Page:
Thursday, April 28, 2011

clean up your act

I was contacted by an executive relocation company for an inspection on a home before the owners get transferred to another state. This is common with relocation companies. I made the appointment and went out to the home. The inspection of the home went well, then we do the septic system inspection.

For those of you who have not seen a septic inspection, the tank covers have to be opened and the test run to see if the tank and leach field can handle the loading of a set amount of water based on the number of bedrooms. Obviously the sight is not pretty, and the smells are less appealing, but the test is an important one. Part of the inspection process is to make visual observations of the contents of the tank, and water level to determine how the system is operating. For those of you who don't have a septic, it is not advised to flush anything that can be disposed of in another manner. It is not advised to flush feminine products, birth control materials, paper towels, baby wipes, etc. you get the point.

Part of the checklist for the inspection is to determine if the tank needs to be pumped, and the sellers get the bill for this charge in addition to the cost of the inspection. While I was conducting the inspection I placed my clip board on the railing of the adjacent deck, and the homeowner came out to see how it was going. She was leaning right next to the clip board and saw the notes on the clip board where I indicated that the tank will need to be pumped to remove foreign materials from the tank, and that I recommend a further evaluation into the "Distribution box" to see if the foreign materials got washed into there and potentially cause a blockage.

The woman was pissed and asked what the hell I meant by foreign materials, and I showed her the condoms and condom wrappers in the tank, and explained that they can go out int he leach field and block the ability of water to drain in the ground, thus resulting in a failure. You could have seen the steam coming out of her ears. She got red faced, and I thought she was going to slap me for embarrassing her.....she ran inside and came marching back out with the cordless phone in her hand, screaming at someone....named "Mother F&%$#@" . She was asking him how the hell all those condoms got in the septic tank, and screaming that she was going to kill him. It appears that she is on a pill form of Birth control and they don't use condoms.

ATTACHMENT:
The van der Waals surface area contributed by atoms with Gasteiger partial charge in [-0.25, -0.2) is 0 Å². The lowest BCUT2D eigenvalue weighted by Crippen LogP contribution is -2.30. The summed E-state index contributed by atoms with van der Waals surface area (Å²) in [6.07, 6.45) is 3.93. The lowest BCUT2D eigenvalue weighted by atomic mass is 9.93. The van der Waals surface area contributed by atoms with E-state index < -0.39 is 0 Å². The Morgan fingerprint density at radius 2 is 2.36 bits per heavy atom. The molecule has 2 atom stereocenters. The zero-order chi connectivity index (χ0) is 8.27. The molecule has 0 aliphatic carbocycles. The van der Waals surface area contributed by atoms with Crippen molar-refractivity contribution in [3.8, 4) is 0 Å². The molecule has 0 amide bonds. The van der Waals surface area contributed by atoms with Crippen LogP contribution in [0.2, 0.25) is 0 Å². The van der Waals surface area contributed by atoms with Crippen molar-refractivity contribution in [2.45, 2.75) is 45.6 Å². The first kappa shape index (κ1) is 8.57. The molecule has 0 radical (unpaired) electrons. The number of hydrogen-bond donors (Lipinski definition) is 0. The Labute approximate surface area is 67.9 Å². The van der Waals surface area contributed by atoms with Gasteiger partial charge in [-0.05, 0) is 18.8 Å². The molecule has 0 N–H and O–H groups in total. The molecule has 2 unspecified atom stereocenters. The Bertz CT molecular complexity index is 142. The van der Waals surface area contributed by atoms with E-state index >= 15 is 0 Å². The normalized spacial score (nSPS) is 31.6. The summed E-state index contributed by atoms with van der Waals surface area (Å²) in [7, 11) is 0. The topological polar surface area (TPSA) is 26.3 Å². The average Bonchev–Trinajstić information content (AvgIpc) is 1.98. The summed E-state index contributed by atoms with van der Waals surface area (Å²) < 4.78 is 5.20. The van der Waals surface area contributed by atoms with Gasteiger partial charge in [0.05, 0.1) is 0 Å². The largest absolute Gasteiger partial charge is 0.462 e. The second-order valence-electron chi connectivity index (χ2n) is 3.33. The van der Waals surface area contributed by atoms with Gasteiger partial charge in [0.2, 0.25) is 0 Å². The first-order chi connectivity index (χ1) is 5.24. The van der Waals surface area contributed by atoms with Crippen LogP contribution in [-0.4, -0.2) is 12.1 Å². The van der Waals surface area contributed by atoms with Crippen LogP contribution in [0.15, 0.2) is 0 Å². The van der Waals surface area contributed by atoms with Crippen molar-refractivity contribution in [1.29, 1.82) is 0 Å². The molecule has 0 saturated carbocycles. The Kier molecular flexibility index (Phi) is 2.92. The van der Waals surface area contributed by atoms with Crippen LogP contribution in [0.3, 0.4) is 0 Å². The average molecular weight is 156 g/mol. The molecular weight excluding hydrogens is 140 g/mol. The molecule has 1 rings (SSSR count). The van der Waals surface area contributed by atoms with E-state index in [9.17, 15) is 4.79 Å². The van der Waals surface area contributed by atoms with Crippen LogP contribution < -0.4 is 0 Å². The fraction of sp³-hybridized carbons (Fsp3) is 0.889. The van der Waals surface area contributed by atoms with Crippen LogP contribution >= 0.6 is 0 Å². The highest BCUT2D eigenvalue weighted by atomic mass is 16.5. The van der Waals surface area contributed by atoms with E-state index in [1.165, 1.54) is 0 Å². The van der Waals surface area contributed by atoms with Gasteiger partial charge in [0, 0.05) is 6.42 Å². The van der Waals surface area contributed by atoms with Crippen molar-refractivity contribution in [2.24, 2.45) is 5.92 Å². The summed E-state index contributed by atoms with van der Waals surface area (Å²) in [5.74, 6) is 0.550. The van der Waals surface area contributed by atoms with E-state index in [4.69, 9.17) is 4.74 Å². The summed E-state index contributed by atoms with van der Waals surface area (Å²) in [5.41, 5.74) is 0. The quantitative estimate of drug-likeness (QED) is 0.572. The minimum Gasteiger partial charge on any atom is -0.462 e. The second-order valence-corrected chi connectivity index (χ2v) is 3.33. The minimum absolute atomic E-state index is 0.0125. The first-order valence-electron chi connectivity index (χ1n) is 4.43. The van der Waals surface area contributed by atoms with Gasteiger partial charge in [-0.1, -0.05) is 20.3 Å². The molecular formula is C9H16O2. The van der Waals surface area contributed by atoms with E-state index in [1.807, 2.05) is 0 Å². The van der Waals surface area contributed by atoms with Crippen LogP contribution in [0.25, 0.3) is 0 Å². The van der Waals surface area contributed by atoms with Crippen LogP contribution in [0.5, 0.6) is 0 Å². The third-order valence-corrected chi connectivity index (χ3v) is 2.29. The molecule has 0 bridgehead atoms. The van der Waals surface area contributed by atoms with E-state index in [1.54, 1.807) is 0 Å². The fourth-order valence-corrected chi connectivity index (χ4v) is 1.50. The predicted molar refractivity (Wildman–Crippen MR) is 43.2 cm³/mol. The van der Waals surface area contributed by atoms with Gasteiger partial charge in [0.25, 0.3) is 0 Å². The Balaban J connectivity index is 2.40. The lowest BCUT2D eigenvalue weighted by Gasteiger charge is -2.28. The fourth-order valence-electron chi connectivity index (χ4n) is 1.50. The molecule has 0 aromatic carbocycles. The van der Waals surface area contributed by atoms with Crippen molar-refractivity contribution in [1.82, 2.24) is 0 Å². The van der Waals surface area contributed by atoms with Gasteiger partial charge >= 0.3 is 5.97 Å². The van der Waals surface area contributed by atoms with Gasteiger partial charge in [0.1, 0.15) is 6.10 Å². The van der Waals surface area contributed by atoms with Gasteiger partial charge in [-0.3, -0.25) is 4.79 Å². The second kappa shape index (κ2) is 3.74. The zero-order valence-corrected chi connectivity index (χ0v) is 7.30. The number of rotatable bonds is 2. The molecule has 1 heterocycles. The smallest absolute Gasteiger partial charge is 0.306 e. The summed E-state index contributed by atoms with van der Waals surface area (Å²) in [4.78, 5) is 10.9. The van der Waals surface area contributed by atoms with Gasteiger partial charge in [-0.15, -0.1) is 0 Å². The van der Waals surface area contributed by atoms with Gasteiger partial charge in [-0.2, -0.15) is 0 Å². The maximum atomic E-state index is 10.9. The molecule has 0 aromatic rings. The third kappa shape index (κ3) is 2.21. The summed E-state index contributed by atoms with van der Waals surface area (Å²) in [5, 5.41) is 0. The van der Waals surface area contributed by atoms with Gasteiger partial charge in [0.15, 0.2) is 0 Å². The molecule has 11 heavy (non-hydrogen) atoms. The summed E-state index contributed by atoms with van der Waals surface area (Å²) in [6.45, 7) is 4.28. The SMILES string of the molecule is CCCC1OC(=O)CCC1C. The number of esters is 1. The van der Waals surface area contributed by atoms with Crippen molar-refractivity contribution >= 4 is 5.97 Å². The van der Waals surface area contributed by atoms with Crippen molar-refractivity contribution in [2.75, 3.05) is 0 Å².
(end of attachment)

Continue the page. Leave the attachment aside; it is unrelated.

At that point I figured I had all I needed for my report and wanted to get the hell out of there. I covered the tank lids, and grabbed my Report to leave. She disappeared into the house.

The next sound I heard was the garage door opening and then smashing glass. I thought something fell so I ran over to see if she was ok.......The sound was a golf club smashing the windshield and head lights out of a cool gray Porche parked in the garage. She did not stop there, but I got the heck out of there and left.

I don't know what ever happened to the guy, but I bet when he came home, dinner was not ready.

Lesson? - there are things that don't belong in a septic.

Thursday, April 21, 2011

illegal repairs to your home.

How do you know if the work in your home was done legally and with permits and inspections? Hopefully you had a home inspection, and hopefully the home inspector recognized the signs. But you as the home buyer have the right to go to the local town building inspectors office and ask what work has been done according to their records. Now it is not always possible for the inspector for the town, and your home inspector to know what was done and when. Some things are concealed, But if the city inspector tells you that the last registered and permitted item was a roof in 1978 and the roof is new, or the furnace is new, then you have uncovered a problem. The reason for the town inspector to come and inspect the work, is to endure that repairs have been done according to code, and standards. I recently inspected a home for first time buyers, and I discovered a new furnace, that was not inspected, not permitted, and not done well at all. How do I know? Well my first indication was the fresh patch of cement on the foundation where the oil fill pipes used to be, and then the PVC pipe at the foundation, which indicated a high efficiency furnace with direct exhaust. The problem here is that there was only one pipe, and it was the wrong size, and not sealed, thats just for starters. Once inside, there was no Emergency shut off switch at the top of the stairs as required, and then when I got to the basement, there was no "firematic" thermal switch, no switch cover plate, exposed wires, and no external air supply pipe. There was no filter assembly, and whats more, no sticker from the town inspector. After further inspection, the gas line was installed with no drip leg, and there was sloppy duct work and seeping seams. It seems that the only part o f this job that was correct, was that the heating was in the right house. The home buyer had no idea, and the Real estate agent had no idea, and it was up to the home inspector to catch this. After getting the details, it turned out that the installer was the sellers girlfriends father, and this was before they broke up...He decided to stop and not complete the job since his daughter was no longer there. Its going to be a project to repair this heating to "Proper condition" and its going to cost money. the inspection saved them $1500.00 just there alone. all told this inspection will have resulted in $20,000.00 worth of defects found for the Buyers. Not too shabby for a $350.00 inspection.